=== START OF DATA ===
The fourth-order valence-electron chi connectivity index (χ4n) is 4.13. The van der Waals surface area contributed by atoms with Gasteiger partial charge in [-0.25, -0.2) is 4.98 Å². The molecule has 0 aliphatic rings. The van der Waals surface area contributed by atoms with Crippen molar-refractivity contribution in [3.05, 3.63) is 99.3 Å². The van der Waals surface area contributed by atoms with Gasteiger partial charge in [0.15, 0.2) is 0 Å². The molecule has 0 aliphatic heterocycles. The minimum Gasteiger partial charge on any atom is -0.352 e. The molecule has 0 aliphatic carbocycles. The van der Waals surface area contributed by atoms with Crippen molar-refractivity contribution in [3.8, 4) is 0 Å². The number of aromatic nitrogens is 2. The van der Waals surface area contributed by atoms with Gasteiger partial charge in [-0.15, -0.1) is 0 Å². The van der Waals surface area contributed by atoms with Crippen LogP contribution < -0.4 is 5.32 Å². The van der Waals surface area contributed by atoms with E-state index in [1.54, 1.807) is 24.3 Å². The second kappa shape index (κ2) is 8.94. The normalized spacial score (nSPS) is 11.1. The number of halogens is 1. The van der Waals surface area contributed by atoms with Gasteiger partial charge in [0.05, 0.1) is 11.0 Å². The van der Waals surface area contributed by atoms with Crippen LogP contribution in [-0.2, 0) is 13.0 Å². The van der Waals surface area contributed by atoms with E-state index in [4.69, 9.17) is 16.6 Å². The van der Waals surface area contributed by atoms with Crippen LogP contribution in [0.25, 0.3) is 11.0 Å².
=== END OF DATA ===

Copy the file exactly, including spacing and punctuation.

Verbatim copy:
The fourth-order valence-electron chi connectivity index (χ4n) is 4.13. The van der Waals surface area contributed by atoms with Gasteiger partial charge in [-0.25, -0.2) is 4.98 Å². The molecule has 0 aliphatic rings. The van der Waals surface area contributed by atoms with Crippen molar-refractivity contribution in [3.05, 3.63) is 99.3 Å². The van der Waals surface area contributed by atoms with Gasteiger partial charge in [0.15, 0.2) is 0 Å². The molecule has 0 aliphatic heterocycles. The minimum Gasteiger partial charge on any atom is -0.352 e. The molecule has 0 aliphatic carbocycles. The van der Waals surface area contributed by atoms with Crippen molar-refractivity contribution in [3.8, 4) is 0 Å². The number of aromatic nitrogens is 2. The van der Waals surface area contributed by atoms with Gasteiger partial charge in [-0.15, -0.1) is 0 Å². The van der Waals surface area contributed by atoms with Crippen LogP contribution < -0.4 is 5.32 Å². The van der Waals surface area contributed by atoms with E-state index in [1.54, 1.807) is 24.3 Å². The second kappa shape index (κ2) is 8.94. The normalized spacial score (nSPS) is 11.1. The number of halogens is 1. The van der Waals surface area contributed by atoms with Gasteiger partial charge in [0.05, 0.1) is 11.0 Å². The van der Waals surface area contributed by atoms with Crippen LogP contribution in [-0.2, 0) is 13.0 Å². The van der Waals surface area contributed by atoms with E-state index in [4.69, 9.17) is 16.6 Å². The van der Waals surface area contributed by atoms with Crippen LogP contribution in [0.25, 0.3) is 11.0 Å².